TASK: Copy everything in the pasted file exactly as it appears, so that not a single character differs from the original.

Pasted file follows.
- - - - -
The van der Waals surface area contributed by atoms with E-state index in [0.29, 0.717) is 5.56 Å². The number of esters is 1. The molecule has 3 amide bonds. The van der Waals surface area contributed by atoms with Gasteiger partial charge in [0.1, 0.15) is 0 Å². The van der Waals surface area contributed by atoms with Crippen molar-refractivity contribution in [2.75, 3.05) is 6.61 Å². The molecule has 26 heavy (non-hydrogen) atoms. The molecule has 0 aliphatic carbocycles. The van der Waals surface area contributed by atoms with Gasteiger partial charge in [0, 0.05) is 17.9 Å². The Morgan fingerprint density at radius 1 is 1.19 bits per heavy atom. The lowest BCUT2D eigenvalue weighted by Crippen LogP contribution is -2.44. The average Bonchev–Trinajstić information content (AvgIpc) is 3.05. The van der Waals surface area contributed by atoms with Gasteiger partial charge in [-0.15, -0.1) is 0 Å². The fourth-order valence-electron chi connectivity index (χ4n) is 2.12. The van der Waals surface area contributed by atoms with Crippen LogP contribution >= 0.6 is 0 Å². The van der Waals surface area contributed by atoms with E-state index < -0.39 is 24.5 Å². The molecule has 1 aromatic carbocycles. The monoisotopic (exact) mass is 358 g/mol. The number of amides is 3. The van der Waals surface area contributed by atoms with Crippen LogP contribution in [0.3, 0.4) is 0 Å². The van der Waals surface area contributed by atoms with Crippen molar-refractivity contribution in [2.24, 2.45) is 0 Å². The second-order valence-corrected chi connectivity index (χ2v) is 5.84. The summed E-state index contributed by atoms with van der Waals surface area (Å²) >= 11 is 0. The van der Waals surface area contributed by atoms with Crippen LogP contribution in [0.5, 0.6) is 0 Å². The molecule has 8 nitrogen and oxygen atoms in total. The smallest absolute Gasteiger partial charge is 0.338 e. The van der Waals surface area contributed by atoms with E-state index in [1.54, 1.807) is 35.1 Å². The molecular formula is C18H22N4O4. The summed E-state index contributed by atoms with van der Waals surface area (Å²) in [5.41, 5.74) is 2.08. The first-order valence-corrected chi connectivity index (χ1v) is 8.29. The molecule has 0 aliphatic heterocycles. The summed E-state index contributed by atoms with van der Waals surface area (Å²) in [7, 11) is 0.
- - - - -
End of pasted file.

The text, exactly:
The van der Waals surface area contributed by atoms with E-state index in [0.29, 0.717) is 5.56 Å². The number of esters is 1. The molecule has 3 amide bonds. The van der Waals surface area contributed by atoms with Gasteiger partial charge in [0.1, 0.15) is 0 Å². The van der Waals surface area contributed by atoms with Crippen molar-refractivity contribution in [2.75, 3.05) is 6.61 Å². The molecule has 26 heavy (non-hydrogen) atoms. The molecule has 0 aliphatic carbocycles. The van der Waals surface area contributed by atoms with Gasteiger partial charge in [0, 0.05) is 17.9 Å². The Morgan fingerprint density at radius 1 is 1.19 bits per heavy atom. The lowest BCUT2D eigenvalue weighted by Crippen LogP contribution is -2.44. The average Bonchev–Trinajstić information content (AvgIpc) is 3.05. The van der Waals surface area contributed by atoms with Gasteiger partial charge in [-0.15, -0.1) is 0 Å². The fourth-order valence-electron chi connectivity index (χ4n) is 2.12. The van der Waals surface area contributed by atoms with Crippen LogP contribution >= 0.6 is 0 Å². The van der Waals surface area contributed by atoms with E-state index < -0.39 is 24.5 Å². The molecule has 1 aromatic carbocycles. The monoisotopic (exact) mass is 358 g/mol. The number of amides is 3. The van der Waals surface area contributed by atoms with Crippen LogP contribution in [0.3, 0.4) is 0 Å². The van der Waals surface area contributed by atoms with Crippen molar-refractivity contribution in [2.24, 2.45) is 0 Å². The second-order valence-corrected chi connectivity index (χ2v) is 5.84. The summed E-state index contributed by atoms with van der Waals surface area (Å²) >= 11 is 0. The van der Waals surface area contributed by atoms with Crippen LogP contribution in [0.5, 0.6) is 0 Å². The molecule has 8 nitrogen and oxygen atoms in total. The smallest absolute Gasteiger partial charge is 0.338 e. The van der Waals surface area contributed by atoms with E-state index in [1.54, 1.807) is 35.1 Å². The molecular formula is C18H22N4O4. The summed E-state index contributed by atoms with van der Waals surface area (Å²) in [5.41, 5.74) is 2.08. The first-order valence-corrected chi connectivity index (χ1v) is 8.29. The molecule has 0 aliphatic heterocycles. The summed E-state index contributed by atoms with van der Waals surface area (Å²) in [7, 11) is 0.